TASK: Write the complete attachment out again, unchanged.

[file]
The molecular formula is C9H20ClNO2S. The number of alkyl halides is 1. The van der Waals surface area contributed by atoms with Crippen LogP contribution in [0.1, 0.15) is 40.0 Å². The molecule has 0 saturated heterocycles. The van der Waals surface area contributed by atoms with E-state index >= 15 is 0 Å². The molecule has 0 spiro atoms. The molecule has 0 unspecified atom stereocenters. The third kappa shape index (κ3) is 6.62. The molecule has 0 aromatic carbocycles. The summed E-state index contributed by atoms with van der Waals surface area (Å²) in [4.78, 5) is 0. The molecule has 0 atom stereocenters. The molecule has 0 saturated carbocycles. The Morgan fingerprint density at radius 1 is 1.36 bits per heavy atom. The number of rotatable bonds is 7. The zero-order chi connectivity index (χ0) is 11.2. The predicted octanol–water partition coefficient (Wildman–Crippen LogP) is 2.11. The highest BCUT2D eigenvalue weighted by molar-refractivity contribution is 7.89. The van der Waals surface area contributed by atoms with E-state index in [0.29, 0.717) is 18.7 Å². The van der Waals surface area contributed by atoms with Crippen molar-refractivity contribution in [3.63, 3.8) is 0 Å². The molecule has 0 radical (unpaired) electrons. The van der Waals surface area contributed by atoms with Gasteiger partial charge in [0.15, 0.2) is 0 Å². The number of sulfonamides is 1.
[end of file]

The molecular formula is C9H20ClNO2S. The number of alkyl halides is 1. The van der Waals surface area contributed by atoms with Crippen LogP contribution in [0.1, 0.15) is 40.0 Å². The molecule has 0 saturated heterocycles. The van der Waals surface area contributed by atoms with E-state index >= 15 is 0 Å². The molecule has 0 spiro atoms. The molecule has 0 unspecified atom stereocenters. The third kappa shape index (κ3) is 6.62. The molecule has 0 aromatic carbocycles. The summed E-state index contributed by atoms with van der Waals surface area (Å²) in [4.78, 5) is 0. The molecule has 0 atom stereocenters. The molecule has 0 saturated carbocycles. The Morgan fingerprint density at radius 1 is 1.36 bits per heavy atom. The number of rotatable bonds is 7. The zero-order chi connectivity index (χ0) is 11.2. The predicted octanol–water partition coefficient (Wildman–Crippen LogP) is 2.11. The highest BCUT2D eigenvalue weighted by molar-refractivity contribution is 7.89. The van der Waals surface area contributed by atoms with E-state index in [0.29, 0.717) is 18.7 Å². The van der Waals surface area contributed by atoms with Crippen molar-refractivity contribution in [3.63, 3.8) is 0 Å². The molecule has 0 radical (unpaired) electrons. The van der Waals surface area contributed by atoms with Gasteiger partial charge in [0.15, 0.2) is 0 Å². The number of sulfonamides is 1.